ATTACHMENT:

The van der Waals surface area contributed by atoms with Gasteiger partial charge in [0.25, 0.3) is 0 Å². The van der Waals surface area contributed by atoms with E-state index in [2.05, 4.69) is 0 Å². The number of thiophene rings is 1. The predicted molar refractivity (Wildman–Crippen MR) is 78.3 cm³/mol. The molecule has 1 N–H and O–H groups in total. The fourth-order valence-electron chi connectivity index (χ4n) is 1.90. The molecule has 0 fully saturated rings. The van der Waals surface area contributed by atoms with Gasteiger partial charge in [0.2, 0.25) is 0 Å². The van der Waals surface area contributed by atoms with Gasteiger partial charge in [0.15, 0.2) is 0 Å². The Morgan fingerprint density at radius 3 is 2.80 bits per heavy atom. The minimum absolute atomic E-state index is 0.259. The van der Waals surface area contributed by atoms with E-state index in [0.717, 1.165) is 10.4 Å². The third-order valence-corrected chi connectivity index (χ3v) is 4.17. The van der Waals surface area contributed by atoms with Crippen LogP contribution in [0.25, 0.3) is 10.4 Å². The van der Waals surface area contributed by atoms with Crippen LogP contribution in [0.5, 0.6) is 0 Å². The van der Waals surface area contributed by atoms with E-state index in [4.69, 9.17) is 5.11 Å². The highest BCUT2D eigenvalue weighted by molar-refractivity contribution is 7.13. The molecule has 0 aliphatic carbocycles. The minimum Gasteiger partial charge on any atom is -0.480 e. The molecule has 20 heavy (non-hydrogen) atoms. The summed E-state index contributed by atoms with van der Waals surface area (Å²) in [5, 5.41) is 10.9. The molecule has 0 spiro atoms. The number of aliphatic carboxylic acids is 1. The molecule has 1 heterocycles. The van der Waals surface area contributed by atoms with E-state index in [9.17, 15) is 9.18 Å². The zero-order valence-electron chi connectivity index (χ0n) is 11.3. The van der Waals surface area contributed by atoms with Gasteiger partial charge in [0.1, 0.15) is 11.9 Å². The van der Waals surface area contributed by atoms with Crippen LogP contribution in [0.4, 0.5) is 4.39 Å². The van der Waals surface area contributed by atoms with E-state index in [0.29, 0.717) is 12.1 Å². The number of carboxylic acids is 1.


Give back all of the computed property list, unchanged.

The van der Waals surface area contributed by atoms with Gasteiger partial charge in [0.25, 0.3) is 0 Å². The van der Waals surface area contributed by atoms with E-state index in [2.05, 4.69) is 0 Å². The number of thiophene rings is 1. The predicted molar refractivity (Wildman–Crippen MR) is 78.3 cm³/mol. The molecule has 1 N–H and O–H groups in total. The fourth-order valence-electron chi connectivity index (χ4n) is 1.90. The molecule has 0 fully saturated rings. The van der Waals surface area contributed by atoms with Gasteiger partial charge in [0.2, 0.25) is 0 Å². The van der Waals surface area contributed by atoms with Gasteiger partial charge in [0.15, 0.2) is 0 Å². The Morgan fingerprint density at radius 3 is 2.80 bits per heavy atom. The minimum absolute atomic E-state index is 0.259. The van der Waals surface area contributed by atoms with E-state index in [0.717, 1.165) is 10.4 Å². The third-order valence-corrected chi connectivity index (χ3v) is 4.17. The van der Waals surface area contributed by atoms with Crippen LogP contribution in [0.25, 0.3) is 10.4 Å². The van der Waals surface area contributed by atoms with Crippen LogP contribution in [0.5, 0.6) is 0 Å². The van der Waals surface area contributed by atoms with E-state index in [4.69, 9.17) is 5.11 Å². The highest BCUT2D eigenvalue weighted by molar-refractivity contribution is 7.13. The molecule has 0 aliphatic carbocycles. The minimum Gasteiger partial charge on any atom is -0.480 e. The molecule has 20 heavy (non-hydrogen) atoms. The summed E-state index contributed by atoms with van der Waals surface area (Å²) in [5, 5.41) is 10.9. The molecule has 0 spiro atoms. The number of aliphatic carboxylic acids is 1. The molecule has 1 heterocycles. The van der Waals surface area contributed by atoms with E-state index in [9.17, 15) is 9.18 Å². The zero-order valence-electron chi connectivity index (χ0n) is 11.3. The van der Waals surface area contributed by atoms with Gasteiger partial charge in [0.1, 0.15) is 11.9 Å². The van der Waals surface area contributed by atoms with Crippen LogP contribution in [0.4, 0.5) is 4.39 Å². The van der Waals surface area contributed by atoms with E-state index in [0.29, 0.717) is 12.1 Å². The number of carboxylic acids is 1.